Can AI Build the Perfect Guitar?
If there’s such a thing as a perfect guitar, the bots should know what to do by now, right?
There’s no doubt that guitarists simply cannot agree on what is the best instrument. After all, best is so subjective in this context that the very idea is laughable. Still, the unspoken dream of many guitar builders is to offer a guitar that everybody will like.
There are guitar makers who attempt to build a best-of-both-worlds musical appliance that attempts to be either a Swiss Army knife or a meet-you-in-the-middle instrument. These usually wind up being neither fish nor fowl, which actually might accidentally create something a little different from the usual white meat.
The other end of the spectrum is the outfit that doesn’t wish to be a big fish. These are the builders who only want to follow their muse, and possibly exist on a stream of like-minded musicians who “get” what they are doing. If you think I’m projecting here, you’re probably on target. Still, I have wondered if I could design an instrument that would appeal to everyone.
Most of my attempts to solve the age-old puzzle of making a true chameleon guitar have ended up being interesting experiments that came close but were never really ready for prime time. Those models have a fanbase and are becoming collectible in some small way despite their quirkiness. It’s plain to me that the essence of what I’ve done was to channel my love of vintage instruments into something new, and that meant standing on the shoulders of those who came before. Maybe I was just too close to see clearly, and needed a larger perspective.
So, in the spirit of the new AI frontier, I decided to collaborate with the generative neural network ChatGPT for some insight. I typed, “Describe an electric guitar that everyone will like” into the void, and 15 seconds later I had five pages of text that clearly was the result of scraping the online guitar universe. I’ll share some of the high-points.
“A few billion dollars worth of tech spat out the usual references to classic design with modern touches, high-quality materials, versatile pickups, quality hardware, and comfortable playability.”
The first response was disappointingly reminiscent of boutique guitar advertising copy. A few billion dollars worth of tech spat out the usual references to classic design with modern touches, high-quality materials, versatile pickups, quality hardware, and comfortable playability. The list went on with phrases that appear in every book, magazine, or forum about guitars. The summary was, “By combining these elements, you create an electric guitar that not only looks appealing but also offers a broad spectrum of tones, making it suitable for a wide range of musical styles and preferences.” I figured that I needed to hone my queries and drill down a bit more.
“OK,” I asked, “but what could be a new twist on this?” The ChatBot had some interesting ideas, beginning with smart connectivity that could wirelessly interface with various devices like “smartphones, tablets, or computers, enabling seamless integration with recording software, amp-modeling apps, and educational tools.” Next was an idea for LED lighting players could program to enhance their appearance onstage. Of course this has been done, but the next bit was a little more sci-fi: “Implement augmented reality features through a built-in camera or sensors on the guitar.” This sounded surprisingly like a previous Esoterica Electrica [“I Have Seen the Enemy, and It’s OS,” November 2016].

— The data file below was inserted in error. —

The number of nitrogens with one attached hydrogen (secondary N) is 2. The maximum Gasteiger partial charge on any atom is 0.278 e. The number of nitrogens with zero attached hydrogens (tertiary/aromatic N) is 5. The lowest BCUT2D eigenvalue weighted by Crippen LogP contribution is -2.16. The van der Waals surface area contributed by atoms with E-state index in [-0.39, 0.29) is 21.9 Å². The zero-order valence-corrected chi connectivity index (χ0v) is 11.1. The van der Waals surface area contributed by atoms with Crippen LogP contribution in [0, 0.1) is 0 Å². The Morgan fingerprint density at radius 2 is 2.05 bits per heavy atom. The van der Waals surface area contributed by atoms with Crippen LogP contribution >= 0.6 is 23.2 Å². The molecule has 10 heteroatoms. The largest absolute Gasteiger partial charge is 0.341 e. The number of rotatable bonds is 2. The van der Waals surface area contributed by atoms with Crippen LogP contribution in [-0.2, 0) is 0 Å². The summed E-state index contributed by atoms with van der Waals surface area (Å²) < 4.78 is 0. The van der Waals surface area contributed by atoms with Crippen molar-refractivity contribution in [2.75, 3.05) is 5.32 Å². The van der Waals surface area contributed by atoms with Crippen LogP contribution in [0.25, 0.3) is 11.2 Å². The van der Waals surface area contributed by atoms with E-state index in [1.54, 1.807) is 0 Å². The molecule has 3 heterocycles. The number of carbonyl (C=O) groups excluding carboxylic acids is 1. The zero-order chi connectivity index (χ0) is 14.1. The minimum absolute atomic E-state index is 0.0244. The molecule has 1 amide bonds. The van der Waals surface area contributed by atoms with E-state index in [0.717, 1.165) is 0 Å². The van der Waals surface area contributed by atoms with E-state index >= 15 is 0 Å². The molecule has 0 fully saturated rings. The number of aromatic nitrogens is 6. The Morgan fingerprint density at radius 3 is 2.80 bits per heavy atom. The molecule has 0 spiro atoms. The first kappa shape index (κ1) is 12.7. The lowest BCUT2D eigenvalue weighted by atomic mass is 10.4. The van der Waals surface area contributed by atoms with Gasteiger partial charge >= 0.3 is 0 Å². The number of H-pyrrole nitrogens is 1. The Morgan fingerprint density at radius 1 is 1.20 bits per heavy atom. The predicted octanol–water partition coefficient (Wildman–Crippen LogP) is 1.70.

The flow continued. “Players can use AR to display chord diagrams, scale patterns, or virtual effects directly on the guitar’s body, enhancing the learning and playing experience.” I’m not exactly sure why this would be of use, but I played along. “What guitar features will make guitarists look sexy?” I asked jokingly, hoping for some other insights. The answers I got were surprisingly familiar. “Remember, the key to looking and feeling sexy with a guitar is to choose one that resonates with your personal style, preferences, and musical identity. Embrace your uniqueness, and let your passion for music shine through your playing.”
At this point I gave up on gaining any new ground on this endeavor, so I asked for a recommendation for where I might generate an image of the ultimate guitar. The results accompany this article. Then I signed off—the bot thanked me and said goodbye.
After spending a morning thinking about the results of “collaborating” with AI, I was left with a surprisingly hopeful feeling. Every milestone in human history was the result of springboarding off the work of those who came before, whether we know it or not. Most of what is passed off as new is truly built upon what has come before.I’m certain that these technologies will improve and press ahead, possibly to the point where real breakthroughs occur. But the technology available today just recycled the past like humans do, and it wasn’t any better at predicting the future than the builders I know. Still, a nagging uneasiness hovered just outside of my consciousness, so I queued up Neil Young’s Harvest on vinyl and pulled a double espresso just to get back to real. I’m working on letting my passion for music shine.